- ItemVideo gamer’s dilemma: entertainment versus morality(2014) Raj, Sony Jalarajan; Kim, Jongsung; Kalorth, NithinVideo games today are not just an electronic extension of playing favourite games. Now it is emerged as one of mainstream mass medium and an industry worth billions. Video games and its popularity grew around the sphere regardless demographic and geographic taxonomy. Began in late 1940s, with platform of cathode ray tube television sets and specially equipped platforms are now available on mobile phones and other portable gadget with easy mobility and more live three dimensional views. The video games use user interaction and visual feedback which exercise much mental and physical attention of player. This in fact leads to develop application in day to day life of players. Video games have become a widely popular and highly profitable medium of entertainment. Animated characters with motion and multidimensionality are not only affecting the cognitive of a human but also to the tender feelings and emotions.
- Item‘Tweeting’ the news: Twitter journalism as a new age crowd news disseminator in India(2014) Raj, Sony Jalarajan; Sreekumar, Rohini; Kalorth, NithinNot restraining itself as a social networking service, Twitter conquered the realm of ‘journalism’ with its tweet- news, brushing aside erstwhile news rulers. Within a short period since its inception in 2006, it created a tremendous hype proving it to be the best platform for citizen journalists. Its incomparable service during some breaking events like the Mumbai terrorist attack and Iran election is laudable which in fact helped in its popularity. But the biggest concern of this medium of short messaging service is its authenticity and fairness of reporting, which should be at the heart of a good Fourth Estate. The surveillance took upon by these social sites, the part and parcel of our routine, is creating a network of unauthenticated information. It is integrating with our daily activities the way cellphone and the Internet already have crept into. Hyper activism that these social sites show in disseminating news- from breaking events to celebrity gossips- creates indefinite threat to the fair flow of information. This paper tries to explore the ethical concern in twitter journalism when compared to traditional and other new media platforms. This article also tries to analyze the adaptability of the combination of Instant Messaging (IM) and mobile phone text messaging and try to explain the multi- faceted dimensions of risk as far as Internet Telephony in Twitter Journalism is concerned. The article mainly relies on text analysis and content analysis of scholarly articles.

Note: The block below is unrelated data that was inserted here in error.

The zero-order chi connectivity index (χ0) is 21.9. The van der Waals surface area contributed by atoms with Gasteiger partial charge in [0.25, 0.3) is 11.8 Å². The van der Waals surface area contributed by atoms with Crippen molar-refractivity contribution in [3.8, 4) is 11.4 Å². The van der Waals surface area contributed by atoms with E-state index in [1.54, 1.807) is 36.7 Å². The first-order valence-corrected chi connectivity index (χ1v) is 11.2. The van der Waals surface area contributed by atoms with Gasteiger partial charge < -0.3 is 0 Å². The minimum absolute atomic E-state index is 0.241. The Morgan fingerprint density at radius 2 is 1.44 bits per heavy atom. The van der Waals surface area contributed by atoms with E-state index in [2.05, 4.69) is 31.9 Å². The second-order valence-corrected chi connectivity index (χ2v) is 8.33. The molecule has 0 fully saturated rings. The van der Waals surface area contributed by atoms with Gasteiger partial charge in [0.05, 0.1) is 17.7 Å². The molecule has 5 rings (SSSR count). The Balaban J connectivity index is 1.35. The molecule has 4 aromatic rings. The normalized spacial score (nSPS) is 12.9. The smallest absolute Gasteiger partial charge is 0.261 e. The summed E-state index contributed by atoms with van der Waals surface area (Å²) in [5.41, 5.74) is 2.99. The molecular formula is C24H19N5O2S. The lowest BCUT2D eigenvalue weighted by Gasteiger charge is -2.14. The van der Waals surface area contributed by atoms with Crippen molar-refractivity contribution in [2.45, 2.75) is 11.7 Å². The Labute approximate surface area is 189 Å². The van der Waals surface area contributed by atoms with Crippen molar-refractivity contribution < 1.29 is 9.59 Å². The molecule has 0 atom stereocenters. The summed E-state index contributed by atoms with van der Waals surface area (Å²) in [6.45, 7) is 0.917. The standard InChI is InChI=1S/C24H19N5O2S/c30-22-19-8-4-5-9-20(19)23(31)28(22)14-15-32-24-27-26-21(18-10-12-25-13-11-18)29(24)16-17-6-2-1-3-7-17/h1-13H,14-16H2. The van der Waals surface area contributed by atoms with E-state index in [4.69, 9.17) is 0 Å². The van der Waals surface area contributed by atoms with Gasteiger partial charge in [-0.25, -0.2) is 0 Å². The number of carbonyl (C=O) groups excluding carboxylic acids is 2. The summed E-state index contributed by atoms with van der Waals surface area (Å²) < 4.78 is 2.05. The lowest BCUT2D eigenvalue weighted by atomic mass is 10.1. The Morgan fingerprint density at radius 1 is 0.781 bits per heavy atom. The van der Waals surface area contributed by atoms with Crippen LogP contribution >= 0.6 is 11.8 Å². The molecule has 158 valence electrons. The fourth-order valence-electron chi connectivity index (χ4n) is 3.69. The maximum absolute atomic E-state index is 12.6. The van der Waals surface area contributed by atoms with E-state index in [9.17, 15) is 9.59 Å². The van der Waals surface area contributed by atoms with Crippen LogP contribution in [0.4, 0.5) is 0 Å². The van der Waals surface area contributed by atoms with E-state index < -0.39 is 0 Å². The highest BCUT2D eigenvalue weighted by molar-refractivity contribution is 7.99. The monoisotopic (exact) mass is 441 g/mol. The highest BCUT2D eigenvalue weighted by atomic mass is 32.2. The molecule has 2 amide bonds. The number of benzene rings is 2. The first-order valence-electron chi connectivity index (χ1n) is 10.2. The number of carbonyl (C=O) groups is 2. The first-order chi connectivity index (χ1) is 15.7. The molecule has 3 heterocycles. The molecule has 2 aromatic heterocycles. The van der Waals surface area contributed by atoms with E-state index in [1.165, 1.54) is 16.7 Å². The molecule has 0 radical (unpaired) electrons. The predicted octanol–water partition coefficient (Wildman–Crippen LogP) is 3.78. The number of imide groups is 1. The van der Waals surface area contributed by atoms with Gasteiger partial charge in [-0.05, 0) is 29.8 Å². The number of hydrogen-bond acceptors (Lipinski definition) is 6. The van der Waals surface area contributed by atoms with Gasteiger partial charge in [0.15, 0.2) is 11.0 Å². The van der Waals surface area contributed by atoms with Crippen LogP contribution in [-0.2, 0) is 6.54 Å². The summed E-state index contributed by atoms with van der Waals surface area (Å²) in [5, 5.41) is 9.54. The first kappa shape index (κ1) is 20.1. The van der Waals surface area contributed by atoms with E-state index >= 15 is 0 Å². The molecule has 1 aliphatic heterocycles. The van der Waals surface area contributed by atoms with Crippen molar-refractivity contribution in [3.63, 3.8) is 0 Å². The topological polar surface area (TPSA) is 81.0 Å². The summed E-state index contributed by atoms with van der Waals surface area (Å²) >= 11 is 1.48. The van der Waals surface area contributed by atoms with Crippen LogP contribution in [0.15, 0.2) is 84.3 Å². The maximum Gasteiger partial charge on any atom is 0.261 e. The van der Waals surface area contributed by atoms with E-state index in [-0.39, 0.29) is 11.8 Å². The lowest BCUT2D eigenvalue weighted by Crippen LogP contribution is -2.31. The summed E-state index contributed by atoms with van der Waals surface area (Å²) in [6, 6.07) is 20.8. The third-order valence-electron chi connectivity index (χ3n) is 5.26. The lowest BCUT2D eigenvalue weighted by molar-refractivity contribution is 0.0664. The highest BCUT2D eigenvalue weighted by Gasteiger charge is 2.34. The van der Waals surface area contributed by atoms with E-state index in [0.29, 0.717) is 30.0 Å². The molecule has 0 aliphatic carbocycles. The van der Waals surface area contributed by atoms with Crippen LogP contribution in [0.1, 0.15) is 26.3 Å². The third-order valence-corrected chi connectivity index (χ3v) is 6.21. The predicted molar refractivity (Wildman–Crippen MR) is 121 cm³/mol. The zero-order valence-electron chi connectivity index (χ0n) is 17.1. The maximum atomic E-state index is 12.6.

- ItemNews as compromise: the Indian news media and the evolving trend of paid news(2014) Raj, Sony Jalarajan; Sreekumar, Rohini; Kalorth, NithinIndia’s media market has emerged in recent years as one of the most competitive and profitable in the world global scenario. However despite the nation’s status as the world’s largest democracy, India’s news media have been criticized for their emphasis on entertainment values at the expense of critical, pro-social, and investigative forms of journalism. A related development has been the increasing influence of political parties in the news content development, a practice which is named ‘paid news’, an Indian version of ‘manufacturing of consent’. This controversy came to the fore during the (April-May, 2009) Indian parliamentary elections when numerous overtly favorable articles and news reports emerged in the Indian media that contained no disclosure of the monetary transactions that facilitated their publication/broadcast. This development poses serious threats to the continued advancement of a vibrant Indian mediated public sphere, and instead represents a deliberate attempt to manufacture popular consensus. This article details these unethical news practices in Indian news media and argues that this form of contemporary Indian journalism is a violation of the core values of the profession and their relation to the democratic process. This research paper is a qualitative work relying mainly on textual and content analysis, which include analysis of interviews, newspaper articles and paid news contents.